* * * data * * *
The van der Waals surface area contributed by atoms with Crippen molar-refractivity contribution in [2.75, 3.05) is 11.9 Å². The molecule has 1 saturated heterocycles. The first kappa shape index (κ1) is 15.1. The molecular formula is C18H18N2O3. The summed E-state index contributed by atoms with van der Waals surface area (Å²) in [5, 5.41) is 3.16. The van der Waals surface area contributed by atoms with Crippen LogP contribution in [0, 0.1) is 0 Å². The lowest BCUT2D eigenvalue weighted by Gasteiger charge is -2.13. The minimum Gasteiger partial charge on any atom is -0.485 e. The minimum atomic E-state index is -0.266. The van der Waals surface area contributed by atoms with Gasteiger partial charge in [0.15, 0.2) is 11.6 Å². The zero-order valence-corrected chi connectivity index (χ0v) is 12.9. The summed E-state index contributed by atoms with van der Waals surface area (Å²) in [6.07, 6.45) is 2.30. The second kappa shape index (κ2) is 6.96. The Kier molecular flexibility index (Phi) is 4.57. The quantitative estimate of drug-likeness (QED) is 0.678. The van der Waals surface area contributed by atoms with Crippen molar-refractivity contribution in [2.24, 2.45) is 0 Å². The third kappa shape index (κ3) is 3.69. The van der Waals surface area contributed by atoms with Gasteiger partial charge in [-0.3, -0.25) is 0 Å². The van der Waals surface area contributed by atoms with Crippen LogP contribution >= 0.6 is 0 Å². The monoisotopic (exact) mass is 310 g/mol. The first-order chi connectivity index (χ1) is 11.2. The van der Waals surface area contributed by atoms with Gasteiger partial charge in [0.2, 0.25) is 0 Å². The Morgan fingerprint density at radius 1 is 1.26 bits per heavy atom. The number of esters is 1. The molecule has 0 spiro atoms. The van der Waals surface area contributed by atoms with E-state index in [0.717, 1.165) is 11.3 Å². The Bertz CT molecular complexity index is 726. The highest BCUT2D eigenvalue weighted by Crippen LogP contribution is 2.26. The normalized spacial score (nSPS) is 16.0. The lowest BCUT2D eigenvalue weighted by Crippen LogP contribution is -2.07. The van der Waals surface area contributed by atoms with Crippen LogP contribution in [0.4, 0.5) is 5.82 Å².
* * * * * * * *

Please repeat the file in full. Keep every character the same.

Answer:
The van der Waals surface area contributed by atoms with Crippen molar-refractivity contribution in [2.75, 3.05) is 11.9 Å². The molecule has 1 saturated heterocycles. The first kappa shape index (κ1) is 15.1. The molecular formula is C18H18N2O3. The summed E-state index contributed by atoms with van der Waals surface area (Å²) in [5, 5.41) is 3.16. The van der Waals surface area contributed by atoms with Crippen LogP contribution in [0, 0.1) is 0 Å². The lowest BCUT2D eigenvalue weighted by Gasteiger charge is -2.13. The minimum Gasteiger partial charge on any atom is -0.485 e. The minimum atomic E-state index is -0.266. The van der Waals surface area contributed by atoms with Gasteiger partial charge in [0.15, 0.2) is 11.6 Å². The zero-order valence-corrected chi connectivity index (χ0v) is 12.9. The summed E-state index contributed by atoms with van der Waals surface area (Å²) in [6.07, 6.45) is 2.30. The second kappa shape index (κ2) is 6.96. The Kier molecular flexibility index (Phi) is 4.57. The quantitative estimate of drug-likeness (QED) is 0.678. The van der Waals surface area contributed by atoms with Crippen molar-refractivity contribution in [2.24, 2.45) is 0 Å². The third kappa shape index (κ3) is 3.69. The van der Waals surface area contributed by atoms with Gasteiger partial charge in [-0.3, -0.25) is 0 Å². The van der Waals surface area contributed by atoms with Crippen LogP contribution >= 0.6 is 0 Å². The monoisotopic (exact) mass is 310 g/mol. The first-order chi connectivity index (χ1) is 11.2. The van der Waals surface area contributed by atoms with Gasteiger partial charge in [0.2, 0.25) is 0 Å². The Morgan fingerprint density at radius 1 is 1.26 bits per heavy atom. The number of esters is 1. The molecule has 0 spiro atoms. The van der Waals surface area contributed by atoms with E-state index in [0.717, 1.165) is 11.3 Å². The Bertz CT molecular complexity index is 726. The highest BCUT2D eigenvalue weighted by Crippen LogP contribution is 2.26. The normalized spacial score (nSPS) is 16.0. The lowest BCUT2D eigenvalue weighted by Crippen LogP contribution is -2.07. The van der Waals surface area contributed by atoms with Crippen LogP contribution in [0.4, 0.5) is 5.82 Å².